The participants in Super Bowl XLVII have been determined, meaning it's time to scramble for the coveted, high-priced tickets.
After more than four months of competition, fans can finally set their sights on the pinnacle of this NFL season, Super Bowl XLVII. With the Baltimore Ravens and San Francisco 49ers locked into the contest at New Orleans's Mercedes-Benz Superdome, the mad dash for exorbitantly-priced tickets can begin.
The Super Bowl is annually one of the toughest tickets to come by in American sports, and the prices on secondary markets reflect that. A scan of the NFL's official online ticket exchange and popular ticket-buying sites, StubHub and TiqIQ, shows that this year's game has a range of $1,849 to $315,916 per ticket. According to ABC News's Susanna Kim, the average price on the open market is $3,195.14, cheaper than the average price of $3,678.12 this time last year.
While the lack of two of the NFL's biggest markets, New York and Boston, contribute to this year's ticket being a little cheaper than last year's, there are plenty of factors to keep the prices sky high. First of all, it's the Super Bowl. No matter the teams, this game will almost always be the biggest of the year in the United States. This year's matchup pits brother against brother, as head coaches Jim and John Harbaugh lead the 49ers and Ravens, respectively. Despite their franchise's proud history, San Francisco fans haven't been able to cheer for the 49ers in the NFL's title game since 1995, while Baltimore fans would love to see linebacker Ray Lewis end his career with a championship.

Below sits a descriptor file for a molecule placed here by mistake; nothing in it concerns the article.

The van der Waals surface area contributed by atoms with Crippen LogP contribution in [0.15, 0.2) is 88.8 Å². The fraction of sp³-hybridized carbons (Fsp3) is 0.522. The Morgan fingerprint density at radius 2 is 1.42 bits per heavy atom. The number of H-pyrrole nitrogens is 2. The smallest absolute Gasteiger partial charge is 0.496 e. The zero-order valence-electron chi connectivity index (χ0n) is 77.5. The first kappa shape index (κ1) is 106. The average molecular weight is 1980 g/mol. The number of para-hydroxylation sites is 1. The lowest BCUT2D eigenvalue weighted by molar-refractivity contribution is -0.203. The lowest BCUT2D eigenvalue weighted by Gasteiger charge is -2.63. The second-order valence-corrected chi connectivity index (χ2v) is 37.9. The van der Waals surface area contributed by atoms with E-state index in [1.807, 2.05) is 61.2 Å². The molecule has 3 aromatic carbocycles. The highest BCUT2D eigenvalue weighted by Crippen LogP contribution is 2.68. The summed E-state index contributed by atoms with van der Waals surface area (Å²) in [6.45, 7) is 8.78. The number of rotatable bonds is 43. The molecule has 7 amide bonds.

Super Bowl XLVII is set for Sunday, Feb. 3. Kickoff is scheduled for roughly 6:30 p.m. ET, and the game will be televised on CBS.